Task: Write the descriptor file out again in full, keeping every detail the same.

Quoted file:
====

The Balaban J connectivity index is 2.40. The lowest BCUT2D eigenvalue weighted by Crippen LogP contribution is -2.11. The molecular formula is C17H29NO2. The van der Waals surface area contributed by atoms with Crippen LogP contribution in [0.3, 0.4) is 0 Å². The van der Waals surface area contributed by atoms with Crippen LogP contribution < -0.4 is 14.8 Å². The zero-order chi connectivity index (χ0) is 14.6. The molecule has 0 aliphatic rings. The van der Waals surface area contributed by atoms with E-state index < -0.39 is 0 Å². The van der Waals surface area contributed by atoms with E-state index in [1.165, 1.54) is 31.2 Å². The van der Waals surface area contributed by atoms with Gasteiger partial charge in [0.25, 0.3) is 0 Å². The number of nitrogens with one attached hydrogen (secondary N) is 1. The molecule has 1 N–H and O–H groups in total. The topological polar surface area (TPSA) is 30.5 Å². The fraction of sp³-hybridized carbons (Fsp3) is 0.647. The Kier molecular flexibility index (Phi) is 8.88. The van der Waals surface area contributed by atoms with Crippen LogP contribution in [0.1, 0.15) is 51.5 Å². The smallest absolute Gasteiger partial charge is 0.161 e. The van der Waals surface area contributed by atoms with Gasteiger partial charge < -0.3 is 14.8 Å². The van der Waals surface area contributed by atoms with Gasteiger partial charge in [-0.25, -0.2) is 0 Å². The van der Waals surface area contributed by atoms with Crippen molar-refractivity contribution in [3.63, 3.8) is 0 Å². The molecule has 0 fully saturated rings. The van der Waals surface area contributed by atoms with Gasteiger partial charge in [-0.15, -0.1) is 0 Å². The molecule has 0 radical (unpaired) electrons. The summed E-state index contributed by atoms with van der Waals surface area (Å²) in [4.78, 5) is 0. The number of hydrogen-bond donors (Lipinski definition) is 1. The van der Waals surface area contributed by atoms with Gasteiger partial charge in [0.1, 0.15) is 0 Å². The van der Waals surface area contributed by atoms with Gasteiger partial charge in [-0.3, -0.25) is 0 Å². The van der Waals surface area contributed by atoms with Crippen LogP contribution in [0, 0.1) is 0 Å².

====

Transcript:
The Balaban J connectivity index is 2.40. The lowest BCUT2D eigenvalue weighted by Crippen LogP contribution is -2.11. The molecular formula is C17H29NO2. The van der Waals surface area contributed by atoms with Crippen LogP contribution in [0.3, 0.4) is 0 Å². The van der Waals surface area contributed by atoms with Crippen LogP contribution < -0.4 is 14.8 Å². The zero-order chi connectivity index (χ0) is 14.6. The molecule has 0 aliphatic rings. The van der Waals surface area contributed by atoms with E-state index < -0.39 is 0 Å². The van der Waals surface area contributed by atoms with E-state index in [1.165, 1.54) is 31.2 Å². The van der Waals surface area contributed by atoms with Gasteiger partial charge in [0.25, 0.3) is 0 Å². The number of nitrogens with one attached hydrogen (secondary N) is 1. The molecule has 1 N–H and O–H groups in total. The topological polar surface area (TPSA) is 30.5 Å². The fraction of sp³-hybridized carbons (Fsp3) is 0.647. The Kier molecular flexibility index (Phi) is 8.88. The van der Waals surface area contributed by atoms with Crippen LogP contribution in [0.1, 0.15) is 51.5 Å². The smallest absolute Gasteiger partial charge is 0.161 e. The van der Waals surface area contributed by atoms with Gasteiger partial charge < -0.3 is 14.8 Å². The van der Waals surface area contributed by atoms with Gasteiger partial charge in [-0.25, -0.2) is 0 Å². The van der Waals surface area contributed by atoms with Crippen molar-refractivity contribution in [3.63, 3.8) is 0 Å². The molecule has 0 fully saturated rings. The van der Waals surface area contributed by atoms with Gasteiger partial charge in [-0.15, -0.1) is 0 Å². The molecule has 0 radical (unpaired) electrons. The summed E-state index contributed by atoms with van der Waals surface area (Å²) in [4.78, 5) is 0. The number of hydrogen-bond donors (Lipinski definition) is 1. The van der Waals surface area contributed by atoms with Gasteiger partial charge in [0.1, 0.15) is 0 Å². The van der Waals surface area contributed by atoms with Gasteiger partial charge in [-0.3, -0.25) is 0 Å². The van der Waals surface area contributed by atoms with Crippen LogP contribution in [0, 0.1) is 0 Å².